A lot or a little?
The parents' guide to what's in this TV show.
What parents need to know
Parents need to know that Level Up is more age-appropriate for a younger audience than the original movie, thanks to the fact that there's less violence and more goofy humor surrounding the interactions between the characters and the video game cross-overs. Expect a fair amount of silliness as the teens pull out all the stops to keep the portal and its users a secret from the general public. The show doesn't set out to teach any lessons, but you can draw your kids' attention to the teens' efforts to relate to and work with each other despite their differences. The show paints a pretty unrealistic picture of teen life in general, but that's to be expected in a show so rooted in fantasy.
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What's the story?
The online gaming realm crosses over into the real world with unpredictable results in LEVEL UP, a comedy series inspired by the TV movie of the same name. Gamers Dante (Connor del Rio), Lyle (Jessie T. Usher), and Wyatt (Gaelan Connell) team up with their friend Angie (Aimee Carrero) to intercept the characters who cross over from their favorite MMO game, Conqueror of All Worlds, through a dimension portal. As if thwarting the game villains isn't hard enough, they also find themselves babysitting some of the less nefarious arrivals until they can send them back to their own dimension, which is no easy task when you're trying to keep up appearances as normal teens.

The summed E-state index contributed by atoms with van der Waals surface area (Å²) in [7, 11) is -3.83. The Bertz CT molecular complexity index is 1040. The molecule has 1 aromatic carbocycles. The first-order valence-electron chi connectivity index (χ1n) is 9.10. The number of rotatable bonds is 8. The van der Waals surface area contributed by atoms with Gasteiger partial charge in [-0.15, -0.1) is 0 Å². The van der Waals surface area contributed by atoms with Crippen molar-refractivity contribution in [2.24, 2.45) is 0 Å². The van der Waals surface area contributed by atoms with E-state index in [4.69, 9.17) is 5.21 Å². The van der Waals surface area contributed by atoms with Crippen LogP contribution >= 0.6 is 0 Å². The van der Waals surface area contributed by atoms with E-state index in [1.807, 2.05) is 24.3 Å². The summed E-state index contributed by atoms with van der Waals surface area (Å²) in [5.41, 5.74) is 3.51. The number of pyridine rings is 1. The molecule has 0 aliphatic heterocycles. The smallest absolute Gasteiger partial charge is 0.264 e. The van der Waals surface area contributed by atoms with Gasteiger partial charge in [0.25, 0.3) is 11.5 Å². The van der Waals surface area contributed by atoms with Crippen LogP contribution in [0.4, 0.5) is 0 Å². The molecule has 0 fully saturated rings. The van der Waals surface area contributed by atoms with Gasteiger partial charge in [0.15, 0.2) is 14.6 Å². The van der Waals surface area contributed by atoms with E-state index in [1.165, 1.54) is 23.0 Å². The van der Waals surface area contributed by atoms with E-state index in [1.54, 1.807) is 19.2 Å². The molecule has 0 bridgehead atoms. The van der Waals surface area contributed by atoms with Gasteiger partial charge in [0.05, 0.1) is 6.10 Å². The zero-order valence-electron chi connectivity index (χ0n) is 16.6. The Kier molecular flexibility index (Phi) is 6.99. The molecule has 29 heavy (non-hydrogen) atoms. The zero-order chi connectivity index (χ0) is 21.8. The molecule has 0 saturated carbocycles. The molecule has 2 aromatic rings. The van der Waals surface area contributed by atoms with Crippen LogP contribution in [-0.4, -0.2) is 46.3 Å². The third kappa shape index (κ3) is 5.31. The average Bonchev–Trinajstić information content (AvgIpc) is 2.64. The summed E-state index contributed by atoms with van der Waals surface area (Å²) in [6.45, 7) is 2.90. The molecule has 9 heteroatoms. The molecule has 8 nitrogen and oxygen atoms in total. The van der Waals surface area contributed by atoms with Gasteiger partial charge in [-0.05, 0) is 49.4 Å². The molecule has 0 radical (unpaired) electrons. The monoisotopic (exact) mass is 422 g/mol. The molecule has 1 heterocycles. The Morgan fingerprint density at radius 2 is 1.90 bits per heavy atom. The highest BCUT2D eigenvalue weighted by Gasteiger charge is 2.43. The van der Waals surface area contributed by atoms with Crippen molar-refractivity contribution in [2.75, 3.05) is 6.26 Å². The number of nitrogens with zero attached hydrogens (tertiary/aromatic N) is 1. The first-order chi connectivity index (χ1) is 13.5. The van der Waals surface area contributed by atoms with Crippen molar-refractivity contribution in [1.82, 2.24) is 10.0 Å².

Is it any good?
Level Up picks up shortly after the conclusion of its movie predecessor, breaking right into the action with very little background on either the characters or the evolution of the portal itself. It won't take long for newcomers to get familiar with the basic plot points or the main cast, but it's a lot more fun if you're up to speed with both before the show starts.
If your kids are coming to the series by way of the movie, they'll find more of the same outrageous happenings in a place where barbarians, elves, and monsters of all shapes and sizes make an appearance. On the upside, the show focuses less on the clashes between the teens and the game cross-overs that marked the movie and more on the hilarious lengths to which the gamers have to go to keep the visitors under wraps, which means more laughs and less violence and opens it up to a younger crowd of kids.
Talk to your kids about ...
Families can talk about video games. What are some of your favorite game characters? How do video games allow you to step outside yourself and take on a new persona? Does playing video games ever change how you look at the real world?
Kids: What are your family's rules about screen time? What kinds of devices use screens? Why is it important to limit your time with them? Do you think they can influence your ability to relate to people and get along in the real world?
Which TV, movie, or book characters would you most like to meet if you could? What would you ask them? How do you think learning more about them might change how you feel about their stories?
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